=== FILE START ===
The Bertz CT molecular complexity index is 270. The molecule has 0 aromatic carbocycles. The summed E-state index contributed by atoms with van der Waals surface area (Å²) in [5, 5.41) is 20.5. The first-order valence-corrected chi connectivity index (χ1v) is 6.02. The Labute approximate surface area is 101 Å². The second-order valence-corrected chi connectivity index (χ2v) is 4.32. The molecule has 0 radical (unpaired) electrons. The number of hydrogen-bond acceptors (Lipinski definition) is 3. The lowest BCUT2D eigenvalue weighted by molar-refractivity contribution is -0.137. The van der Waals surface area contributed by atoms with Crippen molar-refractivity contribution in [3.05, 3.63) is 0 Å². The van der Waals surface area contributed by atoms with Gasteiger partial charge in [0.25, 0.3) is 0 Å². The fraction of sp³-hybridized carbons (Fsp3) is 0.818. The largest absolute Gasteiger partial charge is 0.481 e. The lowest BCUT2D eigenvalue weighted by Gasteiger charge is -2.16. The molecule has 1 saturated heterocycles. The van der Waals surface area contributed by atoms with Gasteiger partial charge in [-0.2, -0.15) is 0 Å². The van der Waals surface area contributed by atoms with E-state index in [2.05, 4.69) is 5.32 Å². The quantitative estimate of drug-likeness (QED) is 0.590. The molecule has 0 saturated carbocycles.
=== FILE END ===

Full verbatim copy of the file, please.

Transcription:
The Bertz CT molecular complexity index is 270. The molecule has 0 aromatic carbocycles. The summed E-state index contributed by atoms with van der Waals surface area (Å²) in [5, 5.41) is 20.5. The first-order valence-corrected chi connectivity index (χ1v) is 6.02. The Labute approximate surface area is 101 Å². The second-order valence-corrected chi connectivity index (χ2v) is 4.32. The molecule has 0 radical (unpaired) electrons. The number of hydrogen-bond acceptors (Lipinski definition) is 3. The lowest BCUT2D eigenvalue weighted by molar-refractivity contribution is -0.137. The van der Waals surface area contributed by atoms with Crippen molar-refractivity contribution in [3.05, 3.63) is 0 Å². The van der Waals surface area contributed by atoms with Gasteiger partial charge in [0.25, 0.3) is 0 Å². The fraction of sp³-hybridized carbons (Fsp3) is 0.818. The largest absolute Gasteiger partial charge is 0.481 e. The lowest BCUT2D eigenvalue weighted by Gasteiger charge is -2.16. The molecule has 1 saturated heterocycles. The van der Waals surface area contributed by atoms with Gasteiger partial charge in [-0.2, -0.15) is 0 Å². The van der Waals surface area contributed by atoms with E-state index in [2.05, 4.69) is 5.32 Å². The quantitative estimate of drug-likeness (QED) is 0.590. The molecule has 0 saturated carbocycles.